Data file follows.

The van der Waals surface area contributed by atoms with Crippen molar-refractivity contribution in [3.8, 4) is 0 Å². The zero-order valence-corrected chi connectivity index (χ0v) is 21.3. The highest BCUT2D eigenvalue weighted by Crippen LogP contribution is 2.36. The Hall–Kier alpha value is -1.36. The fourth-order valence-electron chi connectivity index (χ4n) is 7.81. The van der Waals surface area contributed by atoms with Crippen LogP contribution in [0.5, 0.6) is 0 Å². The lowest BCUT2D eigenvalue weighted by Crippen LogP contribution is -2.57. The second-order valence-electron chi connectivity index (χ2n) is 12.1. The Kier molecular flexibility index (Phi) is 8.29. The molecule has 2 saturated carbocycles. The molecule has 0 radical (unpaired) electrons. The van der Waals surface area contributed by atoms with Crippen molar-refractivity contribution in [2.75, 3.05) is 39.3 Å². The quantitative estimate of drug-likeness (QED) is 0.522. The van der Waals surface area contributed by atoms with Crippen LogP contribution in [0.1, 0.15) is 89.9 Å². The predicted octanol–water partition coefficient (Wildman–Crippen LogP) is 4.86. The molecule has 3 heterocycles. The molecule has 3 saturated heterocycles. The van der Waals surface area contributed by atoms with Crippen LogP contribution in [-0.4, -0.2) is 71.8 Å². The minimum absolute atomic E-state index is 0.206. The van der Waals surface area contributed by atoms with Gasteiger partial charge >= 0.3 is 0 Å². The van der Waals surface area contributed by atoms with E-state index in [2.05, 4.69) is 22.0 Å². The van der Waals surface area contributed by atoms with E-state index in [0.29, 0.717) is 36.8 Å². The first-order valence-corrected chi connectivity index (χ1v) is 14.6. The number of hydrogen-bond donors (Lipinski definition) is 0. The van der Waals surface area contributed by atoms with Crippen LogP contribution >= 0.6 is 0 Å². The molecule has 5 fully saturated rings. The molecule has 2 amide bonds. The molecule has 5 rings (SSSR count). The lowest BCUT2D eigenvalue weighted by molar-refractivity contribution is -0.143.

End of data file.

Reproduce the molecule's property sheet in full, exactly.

The van der Waals surface area contributed by atoms with Crippen molar-refractivity contribution in [3.8, 4) is 0 Å². The zero-order valence-corrected chi connectivity index (χ0v) is 21.3. The highest BCUT2D eigenvalue weighted by Crippen LogP contribution is 2.36. The Hall–Kier alpha value is -1.36. The fourth-order valence-electron chi connectivity index (χ4n) is 7.81. The van der Waals surface area contributed by atoms with Crippen LogP contribution in [0.5, 0.6) is 0 Å². The lowest BCUT2D eigenvalue weighted by Crippen LogP contribution is -2.57. The second-order valence-electron chi connectivity index (χ2n) is 12.1. The Kier molecular flexibility index (Phi) is 8.29. The molecule has 2 saturated carbocycles. The molecule has 0 radical (unpaired) electrons. The van der Waals surface area contributed by atoms with Crippen molar-refractivity contribution in [2.75, 3.05) is 39.3 Å². The quantitative estimate of drug-likeness (QED) is 0.522. The van der Waals surface area contributed by atoms with Crippen LogP contribution in [0.1, 0.15) is 89.9 Å². The predicted octanol–water partition coefficient (Wildman–Crippen LogP) is 4.86. The molecule has 3 heterocycles. The molecule has 3 saturated heterocycles. The van der Waals surface area contributed by atoms with Crippen LogP contribution in [-0.4, -0.2) is 71.8 Å². The minimum absolute atomic E-state index is 0.206. The van der Waals surface area contributed by atoms with Gasteiger partial charge >= 0.3 is 0 Å². The van der Waals surface area contributed by atoms with E-state index in [2.05, 4.69) is 22.0 Å². The van der Waals surface area contributed by atoms with E-state index in [0.29, 0.717) is 36.8 Å². The first-order valence-corrected chi connectivity index (χ1v) is 14.6. The number of hydrogen-bond donors (Lipinski definition) is 0. The van der Waals surface area contributed by atoms with Crippen LogP contribution >= 0.6 is 0 Å². The molecule has 5 fully saturated rings. The molecule has 2 amide bonds. The molecule has 5 rings (SSSR count). The lowest BCUT2D eigenvalue weighted by molar-refractivity contribution is -0.143.